Have you ever wondered how the book of Jonah made it into the Bible??
It’s a question that’s occupied a large part of my thoughts over the past couple of weeks, mainly because I’ve been teaching Jonah at church, and for the first time ever, it occurred to me that in order for the story to be written down, Jonah had to tell it.
And he does NOT make himself look good. God calls Jonah to do something that he definitely does not want to do. It’s a hard pass for him, so he runs. In the process, Jonah endangers the people who happen to be around him, insists (repeatedly, I might add) that he’d rather die than do the thing God wants him to do, and basically lets his selfishness and anger run amok.
I think that if I was Jonah, I would have tried to paint myself in a better light. I’d skim over the rebellion and focus on the results of my preaching. I’d leave out the selfish bits and suicidal thoughts and instead talk about how I went into the heart of enemy territory and lived to tell the tale. It would be true (kind of), but I’d be humble bragging all the way, and in doing so, I’d steal some of the glory that belongs to God alone.
But the book of Jonah doesn’t do that, because whoever wrote it down realized that the story isn’t about him. Not really. It’s about every person who’s ever run from God and the God who pursues them. He’s hands-down the hero of the day.
Jonah comes out looking like a brat, but the Lord’s mercy, grace, compassion, and patience are on full display. And it’s stunning in its beauty and clarity.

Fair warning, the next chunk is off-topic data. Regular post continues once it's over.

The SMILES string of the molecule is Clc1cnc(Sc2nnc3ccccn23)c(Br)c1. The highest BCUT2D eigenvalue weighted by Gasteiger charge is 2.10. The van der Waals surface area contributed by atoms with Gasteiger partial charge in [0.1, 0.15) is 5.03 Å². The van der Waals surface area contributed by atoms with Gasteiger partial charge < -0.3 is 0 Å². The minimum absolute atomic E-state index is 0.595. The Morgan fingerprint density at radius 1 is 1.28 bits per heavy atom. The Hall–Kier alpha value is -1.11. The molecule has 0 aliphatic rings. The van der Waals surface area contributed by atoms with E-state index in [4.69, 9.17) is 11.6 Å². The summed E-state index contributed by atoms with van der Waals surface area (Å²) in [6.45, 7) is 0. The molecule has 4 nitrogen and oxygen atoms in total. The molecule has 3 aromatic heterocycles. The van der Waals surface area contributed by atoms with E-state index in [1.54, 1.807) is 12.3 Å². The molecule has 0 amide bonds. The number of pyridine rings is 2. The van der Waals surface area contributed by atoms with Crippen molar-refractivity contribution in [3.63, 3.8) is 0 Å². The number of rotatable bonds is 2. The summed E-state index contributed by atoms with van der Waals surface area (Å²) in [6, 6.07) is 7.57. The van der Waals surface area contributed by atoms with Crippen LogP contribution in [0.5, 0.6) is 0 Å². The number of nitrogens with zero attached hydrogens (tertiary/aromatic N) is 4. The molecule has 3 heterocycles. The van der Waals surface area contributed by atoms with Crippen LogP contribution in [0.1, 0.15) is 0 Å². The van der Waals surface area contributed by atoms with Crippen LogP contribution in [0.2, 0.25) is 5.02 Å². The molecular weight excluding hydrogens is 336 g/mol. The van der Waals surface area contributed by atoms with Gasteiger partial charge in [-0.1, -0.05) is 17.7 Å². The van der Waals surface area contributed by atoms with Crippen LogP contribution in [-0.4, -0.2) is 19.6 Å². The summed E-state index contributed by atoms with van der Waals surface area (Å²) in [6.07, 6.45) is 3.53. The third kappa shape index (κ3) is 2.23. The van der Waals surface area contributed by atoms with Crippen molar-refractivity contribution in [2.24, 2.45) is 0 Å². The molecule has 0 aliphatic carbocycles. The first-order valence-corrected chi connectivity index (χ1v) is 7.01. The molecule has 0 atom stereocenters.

The God of Jonah is relentless in his pursuit of sinners. His grace knows no bounds. Whether he’s sending a fish to rescue Jonah from the death he desired or relenting from the impending doom he’s promised the Ninevites, the Lord is altogether good and compassionate to the wretched.
No one in the story gets what they deserve. Instead, they receive grace upon grace upon grace.
The truth is that we’re all at least a little bit like Jonah. We’ve run from God and rebelled against him. We’ve sinned, and sometimes our sin has hurt the people around us. We’ve been ruled by selfishness and anger. We’ve been wretched. And we too have received grace upon grace upon grace.
That’s the kind of story I need to hear. It’s also the kind of story that I need to tell. Let us be a people who are always telling the story of a God who pursues, rescues, and redeems wretched sinners like us. May we be a living testimony of his grace at work. And may we have the courage to share it every chance we get.